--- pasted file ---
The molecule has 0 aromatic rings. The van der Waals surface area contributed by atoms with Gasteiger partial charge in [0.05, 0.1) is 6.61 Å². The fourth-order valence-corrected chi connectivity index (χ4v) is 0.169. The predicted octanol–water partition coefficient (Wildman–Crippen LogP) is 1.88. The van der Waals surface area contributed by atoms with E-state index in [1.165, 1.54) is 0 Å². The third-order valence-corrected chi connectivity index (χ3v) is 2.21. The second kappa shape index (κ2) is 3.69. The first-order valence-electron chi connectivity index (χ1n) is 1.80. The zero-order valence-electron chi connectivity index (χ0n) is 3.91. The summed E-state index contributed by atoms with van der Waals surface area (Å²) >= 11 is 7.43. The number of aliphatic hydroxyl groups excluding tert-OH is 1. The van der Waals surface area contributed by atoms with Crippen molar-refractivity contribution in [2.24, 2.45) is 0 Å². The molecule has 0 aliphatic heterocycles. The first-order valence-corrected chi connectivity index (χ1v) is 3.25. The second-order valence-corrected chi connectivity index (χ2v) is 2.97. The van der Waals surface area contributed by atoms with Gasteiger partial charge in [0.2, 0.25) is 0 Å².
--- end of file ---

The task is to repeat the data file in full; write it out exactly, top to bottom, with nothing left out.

The molecule has 0 aromatic rings. The van der Waals surface area contributed by atoms with Gasteiger partial charge in [0.05, 0.1) is 6.61 Å². The fourth-order valence-corrected chi connectivity index (χ4v) is 0.169. The predicted octanol–water partition coefficient (Wildman–Crippen LogP) is 1.88. The van der Waals surface area contributed by atoms with E-state index in [1.165, 1.54) is 0 Å². The third-order valence-corrected chi connectivity index (χ3v) is 2.21. The second kappa shape index (κ2) is 3.69. The first-order valence-electron chi connectivity index (χ1n) is 1.80. The zero-order valence-electron chi connectivity index (χ0n) is 3.91. The summed E-state index contributed by atoms with van der Waals surface area (Å²) >= 11 is 7.43. The number of aliphatic hydroxyl groups excluding tert-OH is 1. The van der Waals surface area contributed by atoms with Crippen molar-refractivity contribution in [2.24, 2.45) is 0 Å². The molecule has 0 aliphatic heterocycles. The first-order valence-corrected chi connectivity index (χ1v) is 3.25. The second-order valence-corrected chi connectivity index (χ2v) is 2.97. The van der Waals surface area contributed by atoms with Gasteiger partial charge in [0.2, 0.25) is 0 Å².